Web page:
- Cervicle Vertebrae: (7) C1-C7
- Thoracic Vertebrae: (12) T1-T12 (Giraffes)
- Lumbar Vertebrae: (5) L1-L5 (Moose)
- Sacrum: (5) S1-S5
Thoracic (Rib) Cage
- Involved in respiration
Attaches upper extremity to the body
- Scapula and clavicle
- Clavicle attaches medially to the sternum and laterally to the scapula
Brachium and Antebrachium
- Brachium: The arm, specifically the upper arm from shoulder to elbow.
- Antebrachium: The forearm.
Supports trunk on the legs and protects viscera.
Carpals, Metacarpals, Phalanges
Carpal Bones: Bones of the wrist.
- Some - Scaphoid
- Lovers - Lunate
- Try - Triquetrum
- Positions - Pisiform
- That - Trapezium
- They - Trapezoid
- Can’t - Capitate
- Handle - Hamate (has prominent hook)
Metacarpal Bones: Bones of the palm.
- Metacarpal I is located proximal to the thumb
- Metacarpal V is proximal to the little finger
- The proximal end of a metacarpal bone is called the base, the shaft is called the body, and the distal end is called the head. The heads of the metacarpals form the knuckles when you clench your fist.
Phalanges: Bones of the fingers.
- Phalanges are identified by roman numerals preceded by proximal, middle, and distal.
- The three parts of a phalanx are the same as in a metacarpal: base, body, and head.
- The ventral surface of a phalanx is slightly concave from end to end and flattened from side to side; the dorsal surface is rounder and slightly convex from end to end.
Comparison of Male and Female
- Female: Lighter, shallower pubic arch, pubic inlet round or oval
- Male: Heavier, upper pelvis nearly vertical, coccyx more vertical, and pelvic inlet heart-shaped
Femur and Patella
- Femur: Hip bone. The longest and strongest bone of the body.
- Patella: Knee bone.
The larger, medially placed lower leg bone.
The smaller of the two lower leg bones.
(Fib: Small lie - Fibula: Smaller bone).
The Ankle and Foot
Proximal row of tarsal bones
- Calcaneus: Largest tarsal bone. Forms the heel. Its posterior end is the point of attachment for the calcaneal (achilles) tendon from the calf muscles.
- Talus: Second-largest tarsal bone, and the most superior.
It has three articular surfaces:
Inferoposterior: Articulates with the calcaneus.
Superior Trochlear: Articulates with the tibia.
Anterior: Articulates with a short, wide tarsal bone called the navicular.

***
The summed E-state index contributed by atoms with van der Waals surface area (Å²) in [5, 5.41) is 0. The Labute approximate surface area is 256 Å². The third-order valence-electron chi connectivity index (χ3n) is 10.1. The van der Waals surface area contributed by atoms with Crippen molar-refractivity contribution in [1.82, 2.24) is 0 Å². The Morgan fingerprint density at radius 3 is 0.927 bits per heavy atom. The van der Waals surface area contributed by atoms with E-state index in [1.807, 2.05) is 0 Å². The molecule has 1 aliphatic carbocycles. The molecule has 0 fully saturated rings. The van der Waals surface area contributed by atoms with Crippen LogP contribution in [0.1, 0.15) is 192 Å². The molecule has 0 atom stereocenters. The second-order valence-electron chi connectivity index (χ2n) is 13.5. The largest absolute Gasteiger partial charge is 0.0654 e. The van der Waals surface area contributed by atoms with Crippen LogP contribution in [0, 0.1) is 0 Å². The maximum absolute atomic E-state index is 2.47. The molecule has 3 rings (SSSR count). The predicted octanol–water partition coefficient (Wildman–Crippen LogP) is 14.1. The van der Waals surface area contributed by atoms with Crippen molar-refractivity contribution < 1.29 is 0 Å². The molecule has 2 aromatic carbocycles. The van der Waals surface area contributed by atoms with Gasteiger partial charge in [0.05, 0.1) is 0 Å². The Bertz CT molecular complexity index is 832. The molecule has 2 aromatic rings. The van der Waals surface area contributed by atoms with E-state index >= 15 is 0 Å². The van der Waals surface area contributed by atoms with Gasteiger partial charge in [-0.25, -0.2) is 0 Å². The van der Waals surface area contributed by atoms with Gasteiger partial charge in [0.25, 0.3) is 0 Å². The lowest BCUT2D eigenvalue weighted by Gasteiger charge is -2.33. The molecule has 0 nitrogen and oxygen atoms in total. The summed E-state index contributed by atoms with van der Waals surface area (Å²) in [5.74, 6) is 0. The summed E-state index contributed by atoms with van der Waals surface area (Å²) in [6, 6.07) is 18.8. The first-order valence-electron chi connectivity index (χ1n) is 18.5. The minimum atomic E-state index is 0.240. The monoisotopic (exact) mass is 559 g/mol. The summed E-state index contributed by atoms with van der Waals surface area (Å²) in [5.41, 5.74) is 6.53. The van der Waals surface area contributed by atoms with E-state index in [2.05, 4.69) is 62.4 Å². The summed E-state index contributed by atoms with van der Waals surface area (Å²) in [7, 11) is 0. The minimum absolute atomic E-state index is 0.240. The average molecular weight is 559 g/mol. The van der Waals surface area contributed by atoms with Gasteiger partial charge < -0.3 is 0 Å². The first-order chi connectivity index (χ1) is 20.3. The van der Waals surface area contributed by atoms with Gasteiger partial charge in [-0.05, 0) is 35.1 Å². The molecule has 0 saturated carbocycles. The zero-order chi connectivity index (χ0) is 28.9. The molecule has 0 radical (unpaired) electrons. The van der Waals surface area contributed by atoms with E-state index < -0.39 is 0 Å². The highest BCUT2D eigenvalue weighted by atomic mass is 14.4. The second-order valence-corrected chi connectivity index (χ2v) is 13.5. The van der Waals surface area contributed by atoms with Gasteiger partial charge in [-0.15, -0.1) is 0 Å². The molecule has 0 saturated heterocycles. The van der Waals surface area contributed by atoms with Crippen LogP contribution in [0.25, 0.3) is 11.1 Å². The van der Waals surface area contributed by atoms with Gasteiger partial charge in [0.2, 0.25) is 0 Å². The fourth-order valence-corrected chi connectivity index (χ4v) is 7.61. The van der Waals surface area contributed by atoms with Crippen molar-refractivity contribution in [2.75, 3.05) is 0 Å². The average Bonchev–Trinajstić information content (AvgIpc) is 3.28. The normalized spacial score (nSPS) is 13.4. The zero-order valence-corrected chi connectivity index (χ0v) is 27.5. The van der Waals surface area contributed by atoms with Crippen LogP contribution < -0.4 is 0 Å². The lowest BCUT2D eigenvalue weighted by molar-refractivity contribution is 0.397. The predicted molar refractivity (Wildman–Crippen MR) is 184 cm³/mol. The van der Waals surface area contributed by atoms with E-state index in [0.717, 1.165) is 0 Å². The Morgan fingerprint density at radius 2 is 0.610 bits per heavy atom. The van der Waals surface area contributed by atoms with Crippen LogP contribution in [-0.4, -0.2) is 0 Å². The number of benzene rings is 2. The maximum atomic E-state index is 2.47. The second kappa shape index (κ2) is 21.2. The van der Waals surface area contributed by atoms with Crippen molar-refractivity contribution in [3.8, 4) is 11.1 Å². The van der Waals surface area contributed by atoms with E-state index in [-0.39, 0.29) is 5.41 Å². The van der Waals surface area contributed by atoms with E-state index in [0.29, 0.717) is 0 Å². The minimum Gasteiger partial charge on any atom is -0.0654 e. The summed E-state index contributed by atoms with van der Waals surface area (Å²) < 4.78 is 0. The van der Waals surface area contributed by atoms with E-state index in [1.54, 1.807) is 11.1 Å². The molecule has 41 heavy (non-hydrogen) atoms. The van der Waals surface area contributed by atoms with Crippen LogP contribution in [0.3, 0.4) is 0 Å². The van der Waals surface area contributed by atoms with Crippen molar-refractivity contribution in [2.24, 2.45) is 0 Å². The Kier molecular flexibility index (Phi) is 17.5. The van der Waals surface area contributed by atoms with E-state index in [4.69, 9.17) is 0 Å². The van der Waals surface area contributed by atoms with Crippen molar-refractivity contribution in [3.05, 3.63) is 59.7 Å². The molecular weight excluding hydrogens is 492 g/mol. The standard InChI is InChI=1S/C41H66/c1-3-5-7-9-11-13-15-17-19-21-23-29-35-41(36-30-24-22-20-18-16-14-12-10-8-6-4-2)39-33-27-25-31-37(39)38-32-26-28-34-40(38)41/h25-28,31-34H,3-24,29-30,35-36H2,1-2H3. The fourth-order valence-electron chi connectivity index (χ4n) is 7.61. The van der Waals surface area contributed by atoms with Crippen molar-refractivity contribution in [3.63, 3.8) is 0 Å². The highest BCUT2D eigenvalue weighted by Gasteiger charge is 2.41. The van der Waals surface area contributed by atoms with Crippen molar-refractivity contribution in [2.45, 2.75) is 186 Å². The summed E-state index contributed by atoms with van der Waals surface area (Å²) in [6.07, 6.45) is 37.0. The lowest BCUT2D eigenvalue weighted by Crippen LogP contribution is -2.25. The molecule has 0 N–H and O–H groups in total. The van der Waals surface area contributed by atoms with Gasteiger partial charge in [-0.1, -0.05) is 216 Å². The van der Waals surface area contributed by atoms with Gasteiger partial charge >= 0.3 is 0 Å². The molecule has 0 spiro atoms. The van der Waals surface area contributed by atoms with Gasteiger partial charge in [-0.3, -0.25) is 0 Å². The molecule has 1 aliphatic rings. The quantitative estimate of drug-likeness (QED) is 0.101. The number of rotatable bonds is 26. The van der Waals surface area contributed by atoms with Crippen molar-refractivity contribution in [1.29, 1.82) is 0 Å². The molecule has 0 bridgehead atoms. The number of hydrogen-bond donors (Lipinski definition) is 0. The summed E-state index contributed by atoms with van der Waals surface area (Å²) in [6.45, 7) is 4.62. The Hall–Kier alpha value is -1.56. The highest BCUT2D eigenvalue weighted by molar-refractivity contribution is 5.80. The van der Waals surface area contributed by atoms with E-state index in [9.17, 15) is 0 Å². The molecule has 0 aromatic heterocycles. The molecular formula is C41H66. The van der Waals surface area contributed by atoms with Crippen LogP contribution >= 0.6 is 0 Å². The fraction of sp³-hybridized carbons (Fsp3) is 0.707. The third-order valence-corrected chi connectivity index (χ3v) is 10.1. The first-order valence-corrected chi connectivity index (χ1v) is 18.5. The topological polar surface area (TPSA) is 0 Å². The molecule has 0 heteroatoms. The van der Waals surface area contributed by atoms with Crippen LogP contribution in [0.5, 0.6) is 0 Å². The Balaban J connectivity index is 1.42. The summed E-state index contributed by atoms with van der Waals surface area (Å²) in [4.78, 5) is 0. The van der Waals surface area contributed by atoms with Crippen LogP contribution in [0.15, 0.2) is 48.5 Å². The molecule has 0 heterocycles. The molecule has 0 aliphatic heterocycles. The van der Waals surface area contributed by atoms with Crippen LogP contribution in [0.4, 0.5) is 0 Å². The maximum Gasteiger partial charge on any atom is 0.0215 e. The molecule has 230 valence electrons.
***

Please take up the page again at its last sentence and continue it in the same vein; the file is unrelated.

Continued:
Distal row of tarsal bones
- Medial Cuneiforms
- Intermediate Cuneiforms
- Lateral Cuneiforms
- Cuboid: The cuboid is the largest.
- Metatarsals I through V from medial to lateral, metatarsal I being proximal to the great toe. Note that roman numeral I represents the medial group of bones in the foot but the lateral group in the hand. In both cases, however, it refers to the largest digit of the limb. Metatarsals I through III articulate with the three cuneiforms; metatarsals IV and V articulate with the cuboid.
Bipedalism and Limb Adaptations
- Humans support their entire body weight on two feet. The tarsal bones are tightly articulated with each other, and the calcaneus is strongly developed.
- The hallux provides the “toe-off” that pushes the body forward in the last phase of the stride.
- Although apes are flat-footed, humans have strong, springy foot arches that distribute the body’s weight between the heels and the heads of the metatarsal bones and absorb stress as the body jostles up and down during walking and running.
Bipedalism and Upright Stance
Bipedalism and Head Position
** Classified by freedom of movement**
Classified how adjacent bones are joined
- Gap between two bones ossifies
- Can occur in either fibrous or cartilaginous joint
- Collagen fibers span the space between bones
Immovable fibrous joints
- Serrated: Interlocking lines
- Lap: Overlapping beveled edges
- Plane: Straight, nonoverlapping edges
Types of Sutures
Attachment of a tooth to its socket
- Held in place by fibrous periodontal ligament
- Some movement while chewing
Two bones bound by ligament only
- Most movable of fibrous joints
Bones are joined by hyaline cartilage
2 bones joined by fibrocartilage
- Only slight amount of movement is possible
Joint in which two bones are separated by a space called a joint cavity
Articular capsule encloses joint cavity
- Synovial fluid = slippery fluid; feeds cartilages
Types of Synovial Joints
- Ball-and-Socket Joints
Smooth hemispherical head fits within a cuplike depression
- Condyloid (ellipsoid) Joints
Oval convex surface on one bone fits into a similarly shaped depression on the next
- Saddle Joints
Each articular surface is shaped like a saddle, concave in one direction and convex in the other
- Gliding Joints
Flat articular surfaces in which bones slide over each other
Limited monoaxial joint
- Hinge Joints
One bone with convex surface that fits into a concave depression on other bone
- Pivot Joints
One bone has a projection that fits into a ringlike ligament of another
First bone rotates on its longitudinal axis relative to the other
Range of Motion
Degrees through which a joint can move
- Structure of the articular surfaces
- Strength and tautness of ligaments, tendons and capsule
- Action of the muscles and tendons
Axes of Rotation
Other joints: monoaxial or biaxial
Types of Movement
The Humeroscapular Joint
Most freely movable joint in the body
- Supportd by ligaments and tendons
(3 glenohumeral, coracohumeral, transverse humeral and biceps tendon)
- Associated with shoulder joint
Stabilizers of the Shoulder Joint
Tendons of Rotator Cuff Muscles
Dissection of Shoulder Joint
The Elbow Joint
Single joint capsule enclosing the humeroulnar and humeroradial joints
The Coaxal (hip) Joint
Head of femur articulates with acetabulum
Dissection of Hip Joint
The Knee Joint
Most complex diarthrosis
Joint capsule anteriorly consists of patella and extensions of quadriceps femoris tendon
(Anterior and Posterior Views)
- Anterior and lateral cruciate ligaments
- Medial and lateral collateral ligaments
Medial and lateral meniscus absorb shock and shape joint
Dissection of Knee Joint
- Arthritis: is a broad term for pain and inflammation
- Osteoarthritis: results from years of joint wear
- Rheumatoid arthritis: is autoimmune attack on joint